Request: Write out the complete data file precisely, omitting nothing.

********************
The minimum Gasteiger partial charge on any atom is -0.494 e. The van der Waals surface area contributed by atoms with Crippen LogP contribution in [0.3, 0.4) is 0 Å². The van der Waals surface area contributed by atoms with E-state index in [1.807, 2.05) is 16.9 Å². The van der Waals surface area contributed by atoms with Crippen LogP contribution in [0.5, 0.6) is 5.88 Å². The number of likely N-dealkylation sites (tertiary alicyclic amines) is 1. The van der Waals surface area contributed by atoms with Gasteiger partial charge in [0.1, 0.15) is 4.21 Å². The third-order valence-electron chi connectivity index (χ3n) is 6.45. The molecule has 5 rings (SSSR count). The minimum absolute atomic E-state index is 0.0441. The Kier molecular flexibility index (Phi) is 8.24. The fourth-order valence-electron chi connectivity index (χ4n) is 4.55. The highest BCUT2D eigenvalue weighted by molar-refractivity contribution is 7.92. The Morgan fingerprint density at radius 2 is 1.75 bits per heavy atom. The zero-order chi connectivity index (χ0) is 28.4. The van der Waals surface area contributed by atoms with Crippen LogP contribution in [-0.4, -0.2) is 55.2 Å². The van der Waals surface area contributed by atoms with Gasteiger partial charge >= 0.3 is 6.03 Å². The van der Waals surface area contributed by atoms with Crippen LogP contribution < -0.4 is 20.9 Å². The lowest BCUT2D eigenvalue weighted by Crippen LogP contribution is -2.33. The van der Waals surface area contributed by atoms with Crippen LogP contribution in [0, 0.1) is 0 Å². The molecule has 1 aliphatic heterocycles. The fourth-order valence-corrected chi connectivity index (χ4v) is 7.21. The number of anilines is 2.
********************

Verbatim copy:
The minimum Gasteiger partial charge on any atom is -0.494 e. The van der Waals surface area contributed by atoms with Crippen LogP contribution in [0.3, 0.4) is 0 Å². The van der Waals surface area contributed by atoms with E-state index in [1.807, 2.05) is 16.9 Å². The van der Waals surface area contributed by atoms with Crippen LogP contribution in [0.5, 0.6) is 5.88 Å². The number of likely N-dealkylation sites (tertiary alicyclic amines) is 1. The van der Waals surface area contributed by atoms with Gasteiger partial charge in [0.1, 0.15) is 4.21 Å². The third-order valence-electron chi connectivity index (χ3n) is 6.45. The molecule has 5 rings (SSSR count). The minimum absolute atomic E-state index is 0.0441. The Kier molecular flexibility index (Phi) is 8.24. The fourth-order valence-electron chi connectivity index (χ4n) is 4.55. The highest BCUT2D eigenvalue weighted by molar-refractivity contribution is 7.92. The Morgan fingerprint density at radius 2 is 1.75 bits per heavy atom. The zero-order chi connectivity index (χ0) is 28.4. The van der Waals surface area contributed by atoms with Crippen LogP contribution in [-0.4, -0.2) is 55.2 Å². The van der Waals surface area contributed by atoms with Gasteiger partial charge >= 0.3 is 6.03 Å². The van der Waals surface area contributed by atoms with Crippen LogP contribution < -0.4 is 20.9 Å². The lowest BCUT2D eigenvalue weighted by Crippen LogP contribution is -2.33. The van der Waals surface area contributed by atoms with Crippen LogP contribution in [0, 0.1) is 0 Å². The molecule has 1 aliphatic heterocycles. The fourth-order valence-corrected chi connectivity index (χ4v) is 7.21. The number of anilines is 2.